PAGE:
Should Hezbollah Fret Over Europe?

The European Union was quick to condemn Hezbollah in words but when it comes to action, it will be more difficult to get a consensus vote on sanctions from the 27-member organization.

Adar Primor
Adar Primor
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Adar Primor
Adar Primor

Here we go again: Europe is being deceitful. President Shimon Peres’ visit to the institutions of the European Union turned into an exceptional show of sympathy. The European Parliament − the same rebellious institution that often serves as the arena for the provocations of some of its members − seemed for a moment to be the home of hundreds of Lovers of Zion. Even on the complicated matter he chose to emphasize, adding Hezbollah to the EU’s list of terrorist organizations, Peres managed to create a change, according to his confidantes.

But not everyone is buying this version. The Lebanese newspaper L’Orient Le Jour, for example, determined that “Israel failed in Brussels, Hezbollah has no reason to worry.” Even the fact that Bulgaria recently blamed the organization and placed the responsibility for the Burgas terror bombing on Hezbollah − “The Bulgarians proved they have more than just cheese; they have balls too,” as one senior Israeli official said − has failed to make a dent in the European position. The new reports that expose the increased activity of Hezbollah in the EU and all over the world did not help sway Europe; nor did the group’s cooperation with the murderous regime of Assad. “We still do not have enough evidence,” stated the president of the European Commission, Jose Manuel Barroso, in a meeting with Peres.

Gilles de Kerchove, the EU’s Counter-terrorism Coordinator, chose on his part to let the cat out of his legalistic bag: In an interview that reverberated in its honesty he declared: “There is no automatic listing just because you have been behind a terrorist attack. It’s not only the legal requirement that you have to take into consideration, it’s also a political assessment of the context and the timing,” said de Kerchove.

The fear that the Lebanese government, of which Hezbollah is a member, might fall is the main reason for the Europeans’ stance. The “boomerang effect” is their most nightmarish scenario, one in which Hezbollah becomes even more extremist and takes over the entire country. In these nightmares they envision the deterioration of Lebanon leading to attacks on UNIFIL soldiers and bringing about not only the destabilization of the Middle East but also of Europe with its Muslim communities and Hezbollah sleeper terrorist cells.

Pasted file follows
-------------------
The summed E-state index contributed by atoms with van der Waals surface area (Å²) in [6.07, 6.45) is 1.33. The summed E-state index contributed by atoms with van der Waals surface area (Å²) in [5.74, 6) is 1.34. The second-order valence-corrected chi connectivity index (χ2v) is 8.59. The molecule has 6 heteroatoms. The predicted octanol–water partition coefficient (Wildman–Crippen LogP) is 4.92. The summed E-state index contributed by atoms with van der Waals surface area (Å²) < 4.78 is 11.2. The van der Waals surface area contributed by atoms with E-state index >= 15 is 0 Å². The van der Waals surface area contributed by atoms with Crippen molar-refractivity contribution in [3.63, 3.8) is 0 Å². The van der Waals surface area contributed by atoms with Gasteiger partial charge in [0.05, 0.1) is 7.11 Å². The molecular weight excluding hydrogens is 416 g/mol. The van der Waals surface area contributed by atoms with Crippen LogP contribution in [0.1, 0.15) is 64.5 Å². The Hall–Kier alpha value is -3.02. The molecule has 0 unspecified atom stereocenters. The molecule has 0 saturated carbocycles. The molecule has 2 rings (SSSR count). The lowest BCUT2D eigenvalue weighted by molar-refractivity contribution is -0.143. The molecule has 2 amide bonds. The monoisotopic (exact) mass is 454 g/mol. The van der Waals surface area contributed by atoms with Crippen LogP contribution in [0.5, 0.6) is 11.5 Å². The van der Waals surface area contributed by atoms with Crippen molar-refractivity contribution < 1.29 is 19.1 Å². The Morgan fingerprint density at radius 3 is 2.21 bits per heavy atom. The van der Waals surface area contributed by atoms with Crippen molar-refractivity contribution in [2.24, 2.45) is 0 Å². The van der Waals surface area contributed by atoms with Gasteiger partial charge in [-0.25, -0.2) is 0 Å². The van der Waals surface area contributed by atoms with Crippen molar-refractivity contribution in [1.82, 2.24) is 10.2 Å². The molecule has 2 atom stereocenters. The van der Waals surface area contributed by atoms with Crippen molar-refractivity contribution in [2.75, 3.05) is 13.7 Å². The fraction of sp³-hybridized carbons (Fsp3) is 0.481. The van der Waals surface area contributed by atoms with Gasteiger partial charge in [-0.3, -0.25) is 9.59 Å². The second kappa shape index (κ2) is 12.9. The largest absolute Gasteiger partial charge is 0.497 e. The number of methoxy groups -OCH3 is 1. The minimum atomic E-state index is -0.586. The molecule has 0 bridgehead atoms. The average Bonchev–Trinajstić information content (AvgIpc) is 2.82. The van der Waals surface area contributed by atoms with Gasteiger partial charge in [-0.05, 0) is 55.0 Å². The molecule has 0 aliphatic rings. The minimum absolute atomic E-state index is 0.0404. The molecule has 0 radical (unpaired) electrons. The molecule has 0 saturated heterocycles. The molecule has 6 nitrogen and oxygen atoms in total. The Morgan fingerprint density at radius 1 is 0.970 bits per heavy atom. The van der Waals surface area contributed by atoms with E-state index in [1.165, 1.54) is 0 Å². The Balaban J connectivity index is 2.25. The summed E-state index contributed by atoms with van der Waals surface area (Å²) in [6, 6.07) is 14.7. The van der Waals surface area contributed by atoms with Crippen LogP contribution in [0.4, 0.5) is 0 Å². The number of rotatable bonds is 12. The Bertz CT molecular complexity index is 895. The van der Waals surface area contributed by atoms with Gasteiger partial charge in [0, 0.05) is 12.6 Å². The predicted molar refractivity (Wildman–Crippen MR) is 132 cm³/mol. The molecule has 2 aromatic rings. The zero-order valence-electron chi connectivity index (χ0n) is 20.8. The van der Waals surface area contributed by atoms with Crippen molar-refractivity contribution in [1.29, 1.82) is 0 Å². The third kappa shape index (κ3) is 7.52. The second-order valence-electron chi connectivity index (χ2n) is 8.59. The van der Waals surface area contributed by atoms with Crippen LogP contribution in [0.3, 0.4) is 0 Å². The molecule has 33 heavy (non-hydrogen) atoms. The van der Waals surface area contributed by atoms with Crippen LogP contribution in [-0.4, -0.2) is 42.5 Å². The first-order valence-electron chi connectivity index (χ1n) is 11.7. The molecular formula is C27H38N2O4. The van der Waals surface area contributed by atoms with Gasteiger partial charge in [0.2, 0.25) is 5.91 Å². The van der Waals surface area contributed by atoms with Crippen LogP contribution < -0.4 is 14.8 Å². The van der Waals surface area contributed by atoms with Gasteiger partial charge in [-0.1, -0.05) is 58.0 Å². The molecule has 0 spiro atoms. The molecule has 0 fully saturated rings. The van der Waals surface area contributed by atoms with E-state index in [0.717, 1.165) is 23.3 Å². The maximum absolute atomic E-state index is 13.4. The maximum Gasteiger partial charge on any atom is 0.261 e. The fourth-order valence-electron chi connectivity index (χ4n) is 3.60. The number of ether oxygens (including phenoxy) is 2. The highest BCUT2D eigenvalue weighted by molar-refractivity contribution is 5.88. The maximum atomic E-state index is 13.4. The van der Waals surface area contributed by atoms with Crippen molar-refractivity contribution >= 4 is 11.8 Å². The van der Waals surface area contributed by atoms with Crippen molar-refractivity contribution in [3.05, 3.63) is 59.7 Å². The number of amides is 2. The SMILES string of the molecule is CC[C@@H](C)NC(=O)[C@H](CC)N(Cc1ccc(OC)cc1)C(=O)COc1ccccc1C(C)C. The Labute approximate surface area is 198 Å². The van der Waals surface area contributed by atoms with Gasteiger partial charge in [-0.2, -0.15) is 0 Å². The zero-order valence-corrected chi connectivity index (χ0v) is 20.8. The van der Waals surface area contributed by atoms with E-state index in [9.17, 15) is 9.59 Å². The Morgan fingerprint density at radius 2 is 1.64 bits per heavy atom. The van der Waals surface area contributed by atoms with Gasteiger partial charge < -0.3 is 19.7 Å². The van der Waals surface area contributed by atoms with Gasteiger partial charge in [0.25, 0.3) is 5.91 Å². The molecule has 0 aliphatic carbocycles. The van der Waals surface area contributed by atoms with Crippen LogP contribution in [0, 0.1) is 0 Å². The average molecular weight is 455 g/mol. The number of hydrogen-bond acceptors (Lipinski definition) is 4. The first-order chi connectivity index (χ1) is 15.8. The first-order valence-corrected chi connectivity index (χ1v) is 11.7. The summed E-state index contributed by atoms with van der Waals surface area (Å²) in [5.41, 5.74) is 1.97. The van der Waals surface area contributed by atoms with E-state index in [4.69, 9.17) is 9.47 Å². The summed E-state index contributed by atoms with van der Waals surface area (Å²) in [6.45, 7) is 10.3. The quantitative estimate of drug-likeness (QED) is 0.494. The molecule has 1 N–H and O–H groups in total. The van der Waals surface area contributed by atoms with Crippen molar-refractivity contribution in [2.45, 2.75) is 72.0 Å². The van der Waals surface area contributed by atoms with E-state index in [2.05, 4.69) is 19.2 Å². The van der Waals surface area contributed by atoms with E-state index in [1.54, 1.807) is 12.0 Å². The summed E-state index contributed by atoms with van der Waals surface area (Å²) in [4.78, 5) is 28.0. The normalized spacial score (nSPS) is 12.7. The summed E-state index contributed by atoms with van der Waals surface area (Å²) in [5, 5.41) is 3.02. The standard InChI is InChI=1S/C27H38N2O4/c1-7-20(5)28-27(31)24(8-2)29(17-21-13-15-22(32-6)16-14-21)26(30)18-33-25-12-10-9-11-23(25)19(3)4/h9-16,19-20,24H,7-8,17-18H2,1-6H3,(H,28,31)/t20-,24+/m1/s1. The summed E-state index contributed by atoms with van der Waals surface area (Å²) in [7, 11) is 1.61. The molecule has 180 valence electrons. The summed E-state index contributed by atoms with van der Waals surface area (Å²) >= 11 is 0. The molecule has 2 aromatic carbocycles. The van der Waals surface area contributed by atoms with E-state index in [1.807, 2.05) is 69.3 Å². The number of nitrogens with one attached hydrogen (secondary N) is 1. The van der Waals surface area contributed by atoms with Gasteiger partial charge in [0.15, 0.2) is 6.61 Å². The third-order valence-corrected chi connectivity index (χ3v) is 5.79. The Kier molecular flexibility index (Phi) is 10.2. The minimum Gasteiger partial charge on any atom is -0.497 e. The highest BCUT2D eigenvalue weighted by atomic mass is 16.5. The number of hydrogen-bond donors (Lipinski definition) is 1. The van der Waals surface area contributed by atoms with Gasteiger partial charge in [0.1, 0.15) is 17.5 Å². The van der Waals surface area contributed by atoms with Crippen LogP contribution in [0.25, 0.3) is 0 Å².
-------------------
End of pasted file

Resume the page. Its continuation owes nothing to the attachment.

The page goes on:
But even given all those concerns the Europeans are aware how problematic a number of their claims are: The Americans, and also Canada and the Netherlands, have declared Hezbollah a terrorist organization, and the Lebanese government still stands. There is no reason that the trick of boycotting the bad guys in the government on the one hand while continuing to conduct a dialogue with its legitimate members on the other hand, will not work in the case of the Europeans.

The Europeans emphasize that Hezbollah’s political and social activities make it difficult to boycott. But when asked why then they put Hamas on their blacklist, they have no answer.

While Europe does worry about the boomerang effect, it does not dismiss the claim that Hezbollah has never needed excuses to attack, and that ignoring its terrorist activities is actually likely to accelerate them.

The French in particular are worried that any move might destabilize the “Land of Cedars.” They want to preserve their sphere of influence, but that has not prevented them from acting decisively against radical Islam in Africa.

In light of the weakness of its claims, Europe is expected to propose a formula that will be adapted to the final Bulgarian investigative report when it is presented. The minimalist proposal will include sanctions against those responsible for the Burgas bombing. In the maximalist approach, the entire organization will be declared a “terrorist organization.” And the British compromise proposal will lead to the boycotting of only the “military wing” of Hezbollah.

This is of course an artificial solution. Hezbollah in the disguise of the IRA. But unlike the situation in Northern Ireland there is no division into wings in the “God’s Party.” Everything there bows to a single leadership. But in the European reality, where a consensus of 27 countries is needed, even a masked ball is a reason for a party.

Hezbollah leader Hassan Nasrallah
Lebanon's Hezbollah leader Hassan Nasrallah (center), escorted by his bodyguards, greets his supporters at an anti-U.S. protest in Beirut's southern suburbs, Sept. 17, 2012.Credit: Reuters